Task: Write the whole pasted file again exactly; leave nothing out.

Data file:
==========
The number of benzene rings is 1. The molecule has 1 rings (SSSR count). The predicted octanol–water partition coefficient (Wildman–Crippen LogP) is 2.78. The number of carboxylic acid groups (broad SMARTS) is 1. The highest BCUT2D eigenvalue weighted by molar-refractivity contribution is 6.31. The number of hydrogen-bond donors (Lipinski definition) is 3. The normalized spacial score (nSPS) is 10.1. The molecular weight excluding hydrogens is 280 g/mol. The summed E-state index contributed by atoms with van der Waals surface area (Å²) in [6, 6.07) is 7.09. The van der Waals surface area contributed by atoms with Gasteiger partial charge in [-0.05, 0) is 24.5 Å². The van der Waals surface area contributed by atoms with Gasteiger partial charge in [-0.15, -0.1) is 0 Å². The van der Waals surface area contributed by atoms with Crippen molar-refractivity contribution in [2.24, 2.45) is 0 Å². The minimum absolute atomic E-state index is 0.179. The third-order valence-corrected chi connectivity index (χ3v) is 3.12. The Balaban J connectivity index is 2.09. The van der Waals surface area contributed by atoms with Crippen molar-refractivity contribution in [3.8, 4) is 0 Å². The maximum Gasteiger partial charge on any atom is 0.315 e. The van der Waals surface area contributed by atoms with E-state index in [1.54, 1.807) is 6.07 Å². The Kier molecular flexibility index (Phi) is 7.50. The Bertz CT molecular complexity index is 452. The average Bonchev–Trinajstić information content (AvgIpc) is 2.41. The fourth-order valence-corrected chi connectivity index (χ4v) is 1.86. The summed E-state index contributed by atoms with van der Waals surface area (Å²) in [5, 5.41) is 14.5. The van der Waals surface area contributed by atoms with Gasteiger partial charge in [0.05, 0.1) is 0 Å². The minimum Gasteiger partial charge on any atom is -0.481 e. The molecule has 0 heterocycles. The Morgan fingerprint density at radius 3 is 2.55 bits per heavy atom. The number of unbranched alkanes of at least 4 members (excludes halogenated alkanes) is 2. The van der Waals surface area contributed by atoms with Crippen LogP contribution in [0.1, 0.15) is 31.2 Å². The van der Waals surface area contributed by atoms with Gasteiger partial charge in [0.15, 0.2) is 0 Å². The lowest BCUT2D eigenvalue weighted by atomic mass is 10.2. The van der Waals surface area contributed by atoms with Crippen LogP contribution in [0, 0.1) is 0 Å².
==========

The number of benzene rings is 1. The molecule has 1 rings (SSSR count). The predicted octanol–water partition coefficient (Wildman–Crippen LogP) is 2.78. The number of carboxylic acid groups (broad SMARTS) is 1. The highest BCUT2D eigenvalue weighted by molar-refractivity contribution is 6.31. The number of hydrogen-bond donors (Lipinski definition) is 3. The normalized spacial score (nSPS) is 10.1. The molecular weight excluding hydrogens is 280 g/mol. The summed E-state index contributed by atoms with van der Waals surface area (Å²) in [6, 6.07) is 7.09. The van der Waals surface area contributed by atoms with Gasteiger partial charge in [-0.05, 0) is 24.5 Å². The van der Waals surface area contributed by atoms with Gasteiger partial charge in [-0.15, -0.1) is 0 Å². The van der Waals surface area contributed by atoms with Crippen molar-refractivity contribution in [2.24, 2.45) is 0 Å². The minimum absolute atomic E-state index is 0.179. The third-order valence-corrected chi connectivity index (χ3v) is 3.12. The Balaban J connectivity index is 2.09. The van der Waals surface area contributed by atoms with Crippen molar-refractivity contribution in [3.8, 4) is 0 Å². The maximum Gasteiger partial charge on any atom is 0.315 e. The van der Waals surface area contributed by atoms with E-state index in [1.54, 1.807) is 6.07 Å². The Kier molecular flexibility index (Phi) is 7.50. The Bertz CT molecular complexity index is 452. The average Bonchev–Trinajstić information content (AvgIpc) is 2.41. The fourth-order valence-corrected chi connectivity index (χ4v) is 1.86. The summed E-state index contributed by atoms with van der Waals surface area (Å²) in [5, 5.41) is 14.5. The van der Waals surface area contributed by atoms with Gasteiger partial charge in [0.05, 0.1) is 0 Å². The minimum Gasteiger partial charge on any atom is -0.481 e. The molecule has 0 heterocycles. The Morgan fingerprint density at radius 3 is 2.55 bits per heavy atom. The number of unbranched alkanes of at least 4 members (excludes halogenated alkanes) is 2. The van der Waals surface area contributed by atoms with Crippen LogP contribution in [0.1, 0.15) is 31.2 Å². The van der Waals surface area contributed by atoms with Gasteiger partial charge in [0.15, 0.2) is 0 Å². The lowest BCUT2D eigenvalue weighted by atomic mass is 10.2. The van der Waals surface area contributed by atoms with Crippen LogP contribution in [0, 0.1) is 0 Å².